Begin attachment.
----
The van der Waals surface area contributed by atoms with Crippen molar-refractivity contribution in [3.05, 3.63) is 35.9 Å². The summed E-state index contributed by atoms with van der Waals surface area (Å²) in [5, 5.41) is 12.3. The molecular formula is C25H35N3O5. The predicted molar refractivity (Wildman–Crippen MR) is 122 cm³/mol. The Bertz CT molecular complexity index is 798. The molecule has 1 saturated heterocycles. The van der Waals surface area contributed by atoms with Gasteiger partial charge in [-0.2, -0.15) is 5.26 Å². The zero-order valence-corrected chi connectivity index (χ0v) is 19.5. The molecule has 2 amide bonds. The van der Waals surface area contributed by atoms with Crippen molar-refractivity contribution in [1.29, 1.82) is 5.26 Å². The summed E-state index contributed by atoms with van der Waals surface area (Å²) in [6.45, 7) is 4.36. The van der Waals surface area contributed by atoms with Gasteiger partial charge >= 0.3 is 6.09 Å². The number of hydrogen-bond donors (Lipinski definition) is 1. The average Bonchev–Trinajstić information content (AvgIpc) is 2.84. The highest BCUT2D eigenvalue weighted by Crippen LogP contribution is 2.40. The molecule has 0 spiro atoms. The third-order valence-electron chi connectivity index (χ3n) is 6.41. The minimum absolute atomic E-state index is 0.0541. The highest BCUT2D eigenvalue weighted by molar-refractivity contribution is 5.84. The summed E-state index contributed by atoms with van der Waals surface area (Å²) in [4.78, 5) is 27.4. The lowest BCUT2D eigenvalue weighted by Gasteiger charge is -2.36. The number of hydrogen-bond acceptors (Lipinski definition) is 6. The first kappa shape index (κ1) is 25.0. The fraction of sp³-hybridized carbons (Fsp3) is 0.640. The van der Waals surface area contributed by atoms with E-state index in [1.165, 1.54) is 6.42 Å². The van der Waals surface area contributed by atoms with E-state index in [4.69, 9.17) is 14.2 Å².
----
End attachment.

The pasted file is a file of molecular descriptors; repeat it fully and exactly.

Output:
The van der Waals surface area contributed by atoms with Crippen molar-refractivity contribution in [3.05, 3.63) is 35.9 Å². The summed E-state index contributed by atoms with van der Waals surface area (Å²) in [5, 5.41) is 12.3. The molecular formula is C25H35N3O5. The predicted molar refractivity (Wildman–Crippen MR) is 122 cm³/mol. The Bertz CT molecular complexity index is 798. The molecule has 1 saturated heterocycles. The van der Waals surface area contributed by atoms with Gasteiger partial charge in [-0.2, -0.15) is 5.26 Å². The zero-order valence-corrected chi connectivity index (χ0v) is 19.5. The molecule has 2 amide bonds. The van der Waals surface area contributed by atoms with Crippen molar-refractivity contribution in [1.29, 1.82) is 5.26 Å². The summed E-state index contributed by atoms with van der Waals surface area (Å²) in [6.45, 7) is 4.36. The van der Waals surface area contributed by atoms with Gasteiger partial charge >= 0.3 is 6.09 Å². The number of hydrogen-bond donors (Lipinski definition) is 1. The average Bonchev–Trinajstić information content (AvgIpc) is 2.84. The highest BCUT2D eigenvalue weighted by Crippen LogP contribution is 2.40. The molecule has 0 spiro atoms. The third-order valence-electron chi connectivity index (χ3n) is 6.41. The minimum absolute atomic E-state index is 0.0541. The highest BCUT2D eigenvalue weighted by molar-refractivity contribution is 5.84. The summed E-state index contributed by atoms with van der Waals surface area (Å²) in [4.78, 5) is 27.4. The lowest BCUT2D eigenvalue weighted by Gasteiger charge is -2.36. The number of hydrogen-bond acceptors (Lipinski definition) is 6. The first kappa shape index (κ1) is 25.0. The fraction of sp³-hybridized carbons (Fsp3) is 0.640. The van der Waals surface area contributed by atoms with E-state index in [1.165, 1.54) is 6.42 Å². The van der Waals surface area contributed by atoms with E-state index in [4.69, 9.17) is 14.2 Å².